My name was Salmon, like the fish; first name Susie. I was fourteen when i was murdered on December 6,1973. In newspaper photos of missing girls from the seventies, most looked like me; white girls with mousy brown hair. This was before kids of all races and genders started appearing on milk cartons or in the daily mail. It was still back when people believed things like that didn't happen.
- Dave Barry Slept Here claims that Sir Walter Raleigh's Lost Colony remains lost to this day and is sometimes seen pictured on milk cartons.
- Meg Cabot's 1-800-Where-R-U: Main character Jess Mastriani gains psychic powers - now, she can look at pictures of people, go to sleep and know exactly where they are when she wakes up. She discovers this when she dreams about the whereabouts of two kids, and then recognizes them from their pictures on a milk carton. She tracks down additional kids in the same manner, but by book 2, she's mostly switched to having someone in the "Missing Persons" department send her pictures of kids who are genuinely in need of help.
- Seven in Married... with Children had a Brother Chuck moment which was Lampshaded this way after he was written out for being The Scrappy in the episode "Ride Scare".
- Mystery Science Theater 3000:
- In the Pod People episode, one of the riffs was "Hey, what gives? I'm on the milk carton!"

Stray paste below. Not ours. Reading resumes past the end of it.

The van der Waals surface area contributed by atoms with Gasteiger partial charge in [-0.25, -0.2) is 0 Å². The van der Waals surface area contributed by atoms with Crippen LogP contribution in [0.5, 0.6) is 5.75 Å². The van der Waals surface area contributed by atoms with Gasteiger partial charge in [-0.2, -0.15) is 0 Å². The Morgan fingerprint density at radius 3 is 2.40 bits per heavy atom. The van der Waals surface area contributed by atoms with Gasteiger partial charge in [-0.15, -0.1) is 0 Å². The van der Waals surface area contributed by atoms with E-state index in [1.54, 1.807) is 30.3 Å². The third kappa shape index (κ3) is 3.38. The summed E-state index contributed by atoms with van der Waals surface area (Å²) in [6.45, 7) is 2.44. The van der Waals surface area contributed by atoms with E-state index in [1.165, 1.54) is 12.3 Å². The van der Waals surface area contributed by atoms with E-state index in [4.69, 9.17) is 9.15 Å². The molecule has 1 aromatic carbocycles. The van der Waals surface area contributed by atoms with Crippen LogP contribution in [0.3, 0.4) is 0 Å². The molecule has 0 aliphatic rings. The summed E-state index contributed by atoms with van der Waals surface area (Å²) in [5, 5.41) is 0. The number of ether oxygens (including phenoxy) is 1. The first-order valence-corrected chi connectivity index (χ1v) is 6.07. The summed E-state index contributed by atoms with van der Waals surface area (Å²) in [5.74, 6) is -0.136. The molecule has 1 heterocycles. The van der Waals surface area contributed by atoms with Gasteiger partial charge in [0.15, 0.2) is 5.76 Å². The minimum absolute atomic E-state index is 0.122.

- Before the second season on Comedy Central started, Josh Weinstein (Tom Servo / Dr. Erhardt) quit the show. Kevin Murphy replaced Weinstein as Servo's voice, and upon their first call from Deep 13, the gang were rather surprised to discover an unfamiliar face at the console...
Joel: Who are you? Where's Dr. Erhardt and Dr. Forrester?
TV's Frank: I'm Frank, I'm new here... as for Dr. Forrester, he stepped out for a moment... as for Dr. Erhardt, [holds up milk carton with Erhardt's face on the side] he's missing.
- In the Halloween episode, Tom Servo put a small milk carton with a side cut out on his head, claiming he was "that kid on the milk carton." Joel also did this to him as an invention exchange in Godzillla vs. Megalon,
- Eerie, Indiana: In "The Lost Hour", the Tellers see Janet Donner's face on a milk carton and realize that she has missing for exactly a year, since the last time that the clocks went back an hour. Marshall later enters a parallel dimension as a result of setting his watch back an hour even though Eerie does not observe daylight savings time. While there, he discovers that he can communicate with Simon in the regular Eerie through the face on the milk carton.
- The Small Wonder episode "Girl on the Milk Carton" fits the spirit of the trope, as Vicki learns that Chrissy, the new girl in class, was previously reported missing.
- As part of the Mind Screw, Walt's face appears on the side of a milk carton Hurley drinks in a dream sequence in Lost; it's particularly screwy in this case, as at this point, Hurley would have no idea Walt was missing...
- Lampshaded on a Back in Black segment of The Daily Show, where when talking about a contest involving racing boats made of milk cartons, Lewis Black's voiceover for the footage was "This guy's actually thinking, 'where have I seen that kid before? Oh that's right, on the stern!"
- Punky Brewster devotes an episode to this, when Punky, Cherie, Henry and Betty learn that their new friend's father kidnapped her and re-named her.